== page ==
Barak: Dagan's comments on Iran hurt Israel's ability of deterrence
The defense minister criticized former Mossad cheif Meir Dagan for saying that a military strike on Iran would be a 'stupid thing.'
Defense Minister Ehud Brak criticized on Monday comments made by Israel's ex-Mossad chief, who said a military strike on Iran would be a "stupid thing."
Former Mossad chief Meir Dagan's comments "hurt Israel's ability to deter" Barak said during an interview with Israel Radio.
"Any ability to disperse the ambiguousness surrounding the issue of Iran" hurts Israel's standing against Iran, the defense minister said. Barak said that the military option against Iran must remain on the table so that international efforts to stop Iran's nuclear program are effective.
"There is no decision to attack Iran," Barak clarified. "We don't make decisions beforehand for hypothetical situations. I don't think that anyone would be happy to pull the trigger on a military operation against Iran."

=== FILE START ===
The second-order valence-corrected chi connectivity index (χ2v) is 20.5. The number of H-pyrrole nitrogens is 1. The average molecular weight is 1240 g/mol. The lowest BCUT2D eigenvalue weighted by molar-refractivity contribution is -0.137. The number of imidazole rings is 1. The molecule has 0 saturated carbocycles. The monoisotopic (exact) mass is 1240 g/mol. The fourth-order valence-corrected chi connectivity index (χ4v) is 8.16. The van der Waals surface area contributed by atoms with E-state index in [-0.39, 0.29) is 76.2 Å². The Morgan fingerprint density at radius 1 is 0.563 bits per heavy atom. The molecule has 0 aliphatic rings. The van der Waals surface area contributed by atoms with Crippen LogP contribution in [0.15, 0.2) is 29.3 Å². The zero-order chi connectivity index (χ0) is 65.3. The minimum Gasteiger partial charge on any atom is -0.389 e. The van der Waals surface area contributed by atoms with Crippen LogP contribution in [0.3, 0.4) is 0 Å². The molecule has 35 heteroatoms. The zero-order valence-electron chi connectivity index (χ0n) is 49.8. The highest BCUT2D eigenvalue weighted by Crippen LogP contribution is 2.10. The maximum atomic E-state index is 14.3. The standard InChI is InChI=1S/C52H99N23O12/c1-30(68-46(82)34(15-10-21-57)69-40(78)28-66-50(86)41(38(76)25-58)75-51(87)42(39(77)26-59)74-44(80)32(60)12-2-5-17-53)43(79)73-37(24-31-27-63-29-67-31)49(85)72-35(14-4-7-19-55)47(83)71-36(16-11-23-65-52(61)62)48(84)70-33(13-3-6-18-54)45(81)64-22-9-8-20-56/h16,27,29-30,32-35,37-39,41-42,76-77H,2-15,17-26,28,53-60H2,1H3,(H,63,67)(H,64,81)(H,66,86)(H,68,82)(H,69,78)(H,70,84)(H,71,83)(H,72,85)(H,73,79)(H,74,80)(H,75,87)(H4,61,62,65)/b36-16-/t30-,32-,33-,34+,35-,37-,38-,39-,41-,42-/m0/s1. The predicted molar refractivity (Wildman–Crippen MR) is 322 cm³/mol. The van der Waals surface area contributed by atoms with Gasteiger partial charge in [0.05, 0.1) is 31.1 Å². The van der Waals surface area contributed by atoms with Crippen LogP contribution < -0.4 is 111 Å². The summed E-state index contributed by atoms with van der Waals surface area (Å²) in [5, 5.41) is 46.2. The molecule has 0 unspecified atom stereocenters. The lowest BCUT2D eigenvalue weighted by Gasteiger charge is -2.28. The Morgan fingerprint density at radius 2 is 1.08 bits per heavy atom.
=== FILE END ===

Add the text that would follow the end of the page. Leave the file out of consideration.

Last month, Dagan made the comments about Iran while speaking in public at a conference of the senior public service organization, held at Hebrew University. This was Dagan's first public appearance since he left the service at the end of 2010.
Dagan says that Iran has a secret infrastructure for its nuclear program which is working in parallel with the legitimate, civilian program, but only the latter is under international inspection.
"Any strike against that [the civilian program] is an illegal act according to international law," Dagan said.
Dagan warned that an air force strike against Iran has "potential for significant complications and it is best to avoid war (s) with non-beneficial results and also those with no lasting effect. It is important to remember that war is only one option among many alternatives."
Barak also commented on the events Sunday when hundreds of Palestinian tried to cross the border from Syria into Israel. Israel accuses President Bashar Assad of creating this provocation in an effort to divert world attention from the ongoing bloody repression of pro-democracy protests in Syria
"I think he will fall. He has lost his legitimacy," said Barak, a former prime minister who in 2000 held indirect peace talks with Assad's father and predecessor, Hafez al-Assad.
"If today he stops using force, he'll be seen as weak and will be toppled. If he continues, the killing will go deeper and the cracks will begin to appear within the army as well," Barak told Israel Radio. "In my opinion, his fate has been decided."
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